It’s a brisk Friday night in Glasgow’s West End as a mix of student types and local regulars slowly fill the upstairs bar of the Captain’s Rest. Before long, a bell rings and all those attending tonight’s gig make their way downstairs, helping themselves to a free cupcake (and those be some damn good cupcakes) on the way. But tonight isn’t just another gig for Glasgow’s all female acoustic folk pop four piece, Julia And The Doogans, because tonight marks the launch of their second EP, Diamonds, and it is more than clear that both band and audience are equally excited.
To get things started, one man band extraordinaire Dougie Greig takes to the stage, armed only with his voice, guitar and ever so slightly wayward loop machine. Despite some minor technical difficulties and evidently nervous between-song banter, Dougie does exceptionally well. In fact, those little fuck-ups only accent that his performance is completely live and solo yet his ‘Stairway To Heaven’ style guitar solos and skilfully executed vocal harmonies would have you believe otherwise.
Next up, is that a lumberjack? “I’m Shambles Miller and here’s m’tunes.” If you haven’t had the delight or, indeed, the honour of witnessing Mr. Shambles Miller live, I urge to rectify this now. Delivering all his usual classics from Things That Make Me Angry and Beer Song to Rapture and Alice’s Song, Shambles further warms up the crowd with his tongue-in-cheek lyrics and cheerful, upbeat melodies.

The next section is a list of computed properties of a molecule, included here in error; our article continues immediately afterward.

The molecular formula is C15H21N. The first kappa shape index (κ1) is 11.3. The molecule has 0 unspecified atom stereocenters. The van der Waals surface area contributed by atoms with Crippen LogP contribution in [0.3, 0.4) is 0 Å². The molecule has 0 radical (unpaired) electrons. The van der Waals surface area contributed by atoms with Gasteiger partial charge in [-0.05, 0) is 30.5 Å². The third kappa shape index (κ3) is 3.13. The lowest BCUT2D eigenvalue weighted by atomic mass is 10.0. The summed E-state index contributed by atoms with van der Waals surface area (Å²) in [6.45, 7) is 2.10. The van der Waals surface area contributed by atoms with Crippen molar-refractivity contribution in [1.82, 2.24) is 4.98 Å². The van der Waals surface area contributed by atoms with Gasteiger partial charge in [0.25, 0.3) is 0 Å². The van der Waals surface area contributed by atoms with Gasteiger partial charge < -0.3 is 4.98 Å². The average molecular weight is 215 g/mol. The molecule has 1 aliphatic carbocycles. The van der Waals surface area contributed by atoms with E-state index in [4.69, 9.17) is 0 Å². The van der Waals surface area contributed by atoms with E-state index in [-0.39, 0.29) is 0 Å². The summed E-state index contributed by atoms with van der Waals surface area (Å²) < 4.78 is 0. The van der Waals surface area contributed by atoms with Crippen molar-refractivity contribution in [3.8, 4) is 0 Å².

In a surprising twist, he also offers a debut performance of his sterling cover of Tim Minchin’s Not Perfect. He does so well in making it his own that, if it hadn’t been for the nod to Tim (“This is a song by a ginger man.”), many would have believed Shambles had penned it himself.
With the small but rowdy audience awaiting their arrival, Julia Doogan and co. take to the fairy light covered stage. Delivering all songs from the new EP such as title track Diamonds and the hauntingly beautiful Bound, mixed with some songs from their old EP, including Borderline and Come Home, plus one or two rare tracks such as Needle and Thread and Glasgow, the band don’t disappoint as they were met with a huge roar of applause and cheers immediately after each song.
Half way through, Julia is left on her own for a few songs, which includes the debut performance of a brand new track which she hasn’t yet rehearsed with the rest of the band, showing just how new it is. The band then return for the last few songs but when Julia’s guitar goes out of tune, despite her attempts to fix it, she is left with no choice but to treat us to a special semi-a capella version of New York City, declaring it to be the last time she performs the song before visiting the Big Apple herself. The band bring their set to a close with tender track Down The Line, met with yet another thundering approval from the crowd, who only just begin to leave after Julia declares ‘That’s it!’
Review by Nina Glencross